Donald Saddler

Donald Edward Saddler
Born (1918-01-24)January 24, 1918
Van Nuys, California, USA
Died November 1, 2014(2014-11-01) (aged 96)
Englewood, New Jersey
Occupation Choreographer, dancer

Donald Edward Saddler (January 24, 1918 – November 1, 2014) was an American choreographer, dancer, and theatre director.


Born in Van Nuys, California, Saddler studied dance at an early age to regain his strength after a bout of scarlet fever. He spent his school vacations at the MGM studios, eventually dancing in the chorus of movie musicals such as The Great Ziegfeld (1936), Rosalie (1937), Broadway Melody of 1938 (1937), Babes in Arms (1939), and The Wizard of Oz (1939) .

Saddler was an original member of the American Ballet Theatre, appearing in Giselle, Pillar of Fire, and Fancy Free before heading overseas to serve in World War II. When he returned, he decided to forego ballet in favor of Broadway musicals, appearing in High Button Shoes (1947) and two 1950 revues, Dance Me a Song and Bless You All, before winning his first assignment as a choreographer for Wonderful Town in 1953, for which he won the Tony Award for Best Choreography.

In 1958, Saddler won critical acclaim for his choreography for a Jacob's Pillow Dance Festival "dance drama" adaptation of Sherwood Anderson's Winesburg, Ohio, in which he also performed.

Sadler has directed Together on Broadway: Mary Martin and Ethel Merman, George Abbott: Celebration, and I Hear Music of Frank Loesser and Friends, a concert featuring the composer's widow, Jo Sullivan. He won another Tony for his choreography of the 1971 revival of No, No, Nanette and earned other nominations and awards during his extensive career as a Broadway choreographer. Saddler directed the 1988 Broadway reunion of prima ballerina Cynthia Gregory and danseur Fernando Bujones.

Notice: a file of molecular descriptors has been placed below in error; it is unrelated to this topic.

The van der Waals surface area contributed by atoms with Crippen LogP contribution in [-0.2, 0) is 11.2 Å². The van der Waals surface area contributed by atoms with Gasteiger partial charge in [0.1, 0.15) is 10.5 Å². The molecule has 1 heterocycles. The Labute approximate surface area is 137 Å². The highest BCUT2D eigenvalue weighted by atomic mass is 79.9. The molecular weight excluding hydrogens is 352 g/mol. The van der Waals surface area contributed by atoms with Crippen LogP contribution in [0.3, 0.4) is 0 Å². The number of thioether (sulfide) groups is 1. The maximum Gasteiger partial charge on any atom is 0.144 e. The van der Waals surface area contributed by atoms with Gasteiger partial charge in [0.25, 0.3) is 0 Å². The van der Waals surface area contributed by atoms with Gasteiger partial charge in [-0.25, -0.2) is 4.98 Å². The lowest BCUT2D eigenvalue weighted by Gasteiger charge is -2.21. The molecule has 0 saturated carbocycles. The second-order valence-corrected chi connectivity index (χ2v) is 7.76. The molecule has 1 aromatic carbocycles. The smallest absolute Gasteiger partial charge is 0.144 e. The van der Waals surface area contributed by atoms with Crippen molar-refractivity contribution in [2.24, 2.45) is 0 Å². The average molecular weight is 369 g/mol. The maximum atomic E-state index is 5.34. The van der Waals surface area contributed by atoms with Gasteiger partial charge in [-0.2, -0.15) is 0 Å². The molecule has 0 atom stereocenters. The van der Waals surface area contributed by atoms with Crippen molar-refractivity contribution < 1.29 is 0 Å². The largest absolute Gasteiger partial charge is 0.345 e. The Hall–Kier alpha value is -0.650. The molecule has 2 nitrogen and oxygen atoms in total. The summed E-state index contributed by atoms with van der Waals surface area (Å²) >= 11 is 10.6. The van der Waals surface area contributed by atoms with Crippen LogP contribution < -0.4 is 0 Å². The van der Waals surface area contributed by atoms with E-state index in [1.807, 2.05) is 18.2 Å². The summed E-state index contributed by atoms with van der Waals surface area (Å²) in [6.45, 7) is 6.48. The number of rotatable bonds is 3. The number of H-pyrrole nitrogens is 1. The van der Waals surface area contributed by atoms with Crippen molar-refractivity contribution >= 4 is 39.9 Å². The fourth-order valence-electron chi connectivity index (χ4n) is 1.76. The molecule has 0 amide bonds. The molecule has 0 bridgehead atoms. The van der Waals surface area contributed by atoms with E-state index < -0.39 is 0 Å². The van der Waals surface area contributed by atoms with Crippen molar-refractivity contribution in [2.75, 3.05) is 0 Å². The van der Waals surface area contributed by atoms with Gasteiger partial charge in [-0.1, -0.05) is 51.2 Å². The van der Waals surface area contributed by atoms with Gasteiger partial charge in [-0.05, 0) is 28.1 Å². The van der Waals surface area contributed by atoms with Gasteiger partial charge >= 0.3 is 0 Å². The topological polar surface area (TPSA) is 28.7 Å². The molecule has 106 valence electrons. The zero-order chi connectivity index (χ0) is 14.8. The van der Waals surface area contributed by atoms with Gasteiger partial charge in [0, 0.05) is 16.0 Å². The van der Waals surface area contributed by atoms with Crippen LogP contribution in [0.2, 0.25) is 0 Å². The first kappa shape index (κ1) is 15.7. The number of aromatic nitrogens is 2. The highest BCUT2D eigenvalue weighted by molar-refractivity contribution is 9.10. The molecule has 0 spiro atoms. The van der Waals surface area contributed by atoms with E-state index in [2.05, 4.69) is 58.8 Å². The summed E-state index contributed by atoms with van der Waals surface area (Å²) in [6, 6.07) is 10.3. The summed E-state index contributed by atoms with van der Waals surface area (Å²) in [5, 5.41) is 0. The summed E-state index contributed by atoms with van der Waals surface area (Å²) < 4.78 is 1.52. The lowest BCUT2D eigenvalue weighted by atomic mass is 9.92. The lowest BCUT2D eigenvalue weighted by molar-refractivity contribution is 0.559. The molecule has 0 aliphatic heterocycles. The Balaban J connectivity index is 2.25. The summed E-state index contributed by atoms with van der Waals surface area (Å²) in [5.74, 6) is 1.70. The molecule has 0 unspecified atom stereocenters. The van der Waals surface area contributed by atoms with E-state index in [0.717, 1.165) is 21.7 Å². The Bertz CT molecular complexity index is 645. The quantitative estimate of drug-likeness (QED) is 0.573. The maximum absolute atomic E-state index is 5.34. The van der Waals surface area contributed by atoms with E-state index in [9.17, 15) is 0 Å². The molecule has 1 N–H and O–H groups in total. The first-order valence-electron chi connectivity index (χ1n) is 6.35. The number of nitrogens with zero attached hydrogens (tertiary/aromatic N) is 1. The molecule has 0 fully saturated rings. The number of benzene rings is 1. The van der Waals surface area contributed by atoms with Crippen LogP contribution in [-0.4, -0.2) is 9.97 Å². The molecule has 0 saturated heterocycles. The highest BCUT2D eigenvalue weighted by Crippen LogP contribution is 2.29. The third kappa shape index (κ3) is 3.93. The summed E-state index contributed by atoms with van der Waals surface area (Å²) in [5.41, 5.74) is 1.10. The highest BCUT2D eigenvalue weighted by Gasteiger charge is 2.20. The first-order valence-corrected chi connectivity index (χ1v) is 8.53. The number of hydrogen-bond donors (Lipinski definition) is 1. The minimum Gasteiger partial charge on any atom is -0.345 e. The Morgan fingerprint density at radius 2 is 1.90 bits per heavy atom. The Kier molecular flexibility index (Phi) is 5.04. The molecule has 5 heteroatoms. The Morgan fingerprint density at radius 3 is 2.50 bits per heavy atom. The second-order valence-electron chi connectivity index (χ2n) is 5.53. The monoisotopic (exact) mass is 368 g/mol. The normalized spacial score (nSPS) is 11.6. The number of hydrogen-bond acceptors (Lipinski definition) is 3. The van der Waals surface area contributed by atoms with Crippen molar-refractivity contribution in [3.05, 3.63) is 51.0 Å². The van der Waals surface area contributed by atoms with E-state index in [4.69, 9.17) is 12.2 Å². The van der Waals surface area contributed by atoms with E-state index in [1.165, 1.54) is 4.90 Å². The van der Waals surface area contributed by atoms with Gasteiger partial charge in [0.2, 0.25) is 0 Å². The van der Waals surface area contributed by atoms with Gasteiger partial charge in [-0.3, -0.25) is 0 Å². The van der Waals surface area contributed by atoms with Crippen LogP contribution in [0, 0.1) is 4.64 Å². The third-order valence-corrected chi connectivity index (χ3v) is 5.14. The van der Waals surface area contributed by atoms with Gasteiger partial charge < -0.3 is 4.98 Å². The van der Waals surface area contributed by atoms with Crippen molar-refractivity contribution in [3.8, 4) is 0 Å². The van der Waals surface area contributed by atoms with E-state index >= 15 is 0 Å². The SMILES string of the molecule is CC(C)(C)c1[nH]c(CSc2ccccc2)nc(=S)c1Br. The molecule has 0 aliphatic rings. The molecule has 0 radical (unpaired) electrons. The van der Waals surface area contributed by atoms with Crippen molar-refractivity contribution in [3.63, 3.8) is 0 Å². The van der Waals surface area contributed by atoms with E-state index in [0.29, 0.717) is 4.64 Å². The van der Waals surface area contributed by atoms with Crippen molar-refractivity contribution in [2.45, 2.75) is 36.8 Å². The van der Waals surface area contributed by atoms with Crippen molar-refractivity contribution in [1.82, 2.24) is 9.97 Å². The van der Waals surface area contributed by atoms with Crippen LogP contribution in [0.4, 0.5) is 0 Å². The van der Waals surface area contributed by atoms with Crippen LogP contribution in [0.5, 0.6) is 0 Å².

His choreographic work for feature films includes April in Paris, Young at Heart, By the Light of the Silvery Moon, and Radio Days. For television he staged the dance routines for Verna: U.S.O. Girl, a presentation of the PBS series Great Performances starring Sissy Spacek and William Hurt. In 2001, at the age of 81, Saddler was featured in the Broadway revival of Follies, performing the adagio with fellow dance veteran Marge Champion. Champion and Saddler remained friends after the production and became the subjects of a short film, Keep Dancing, about the two dancers leading meaningful lives at age 90.[1]

In 2004, Saddler directed a staged reading of Only a Kingdom at The John Drew Theater of Guild Hall in East Hampton, NY. Among the well-known performers in the cast were Kaitlin Hopkins, George S. Irving, Dina Merrill, Marni Nixon and Jo Ann Worley. He died at the age of 96 on November 1, 2014.[2]

Stage credits

Awards and nominations



  1. Gans, Andrew. "Keep Dancing Film, About Marge Champion and Donald Saddler, Available for Free Streaming", Playbill, 29 January 2016
  2. Weber, Bruce (November 4, 2014). "Donald Saddler, Dancer, and a Choreographer on Broadway, Dies at 96". New York Times. Retrieved November 5, 2014.

External links

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